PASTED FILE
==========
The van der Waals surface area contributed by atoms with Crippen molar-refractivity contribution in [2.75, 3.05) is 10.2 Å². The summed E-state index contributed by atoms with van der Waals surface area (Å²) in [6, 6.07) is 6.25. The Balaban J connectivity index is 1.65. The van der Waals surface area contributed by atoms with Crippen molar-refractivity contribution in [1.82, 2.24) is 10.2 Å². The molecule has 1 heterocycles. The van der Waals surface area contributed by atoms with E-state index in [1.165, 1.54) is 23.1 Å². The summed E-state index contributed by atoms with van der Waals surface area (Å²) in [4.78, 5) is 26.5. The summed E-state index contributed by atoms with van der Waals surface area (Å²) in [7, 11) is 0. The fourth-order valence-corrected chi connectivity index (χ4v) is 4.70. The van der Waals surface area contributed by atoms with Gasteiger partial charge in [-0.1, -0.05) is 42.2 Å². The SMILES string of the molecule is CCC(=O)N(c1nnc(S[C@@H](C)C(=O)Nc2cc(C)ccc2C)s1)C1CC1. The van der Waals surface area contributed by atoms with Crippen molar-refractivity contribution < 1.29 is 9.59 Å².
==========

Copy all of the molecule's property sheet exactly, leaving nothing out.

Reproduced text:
The van der Waals surface area contributed by atoms with Crippen molar-refractivity contribution in [2.75, 3.05) is 10.2 Å². The summed E-state index contributed by atoms with van der Waals surface area (Å²) in [6, 6.07) is 6.25. The Balaban J connectivity index is 1.65. The van der Waals surface area contributed by atoms with Crippen molar-refractivity contribution in [1.82, 2.24) is 10.2 Å². The molecule has 1 heterocycles. The van der Waals surface area contributed by atoms with E-state index in [1.165, 1.54) is 23.1 Å². The summed E-state index contributed by atoms with van der Waals surface area (Å²) in [4.78, 5) is 26.5. The summed E-state index contributed by atoms with van der Waals surface area (Å²) in [7, 11) is 0. The fourth-order valence-corrected chi connectivity index (χ4v) is 4.70. The van der Waals surface area contributed by atoms with Gasteiger partial charge in [-0.1, -0.05) is 42.2 Å². The SMILES string of the molecule is CCC(=O)N(c1nnc(S[C@@H](C)C(=O)Nc2cc(C)ccc2C)s1)C1CC1. The van der Waals surface area contributed by atoms with Crippen molar-refractivity contribution < 1.29 is 9.59 Å².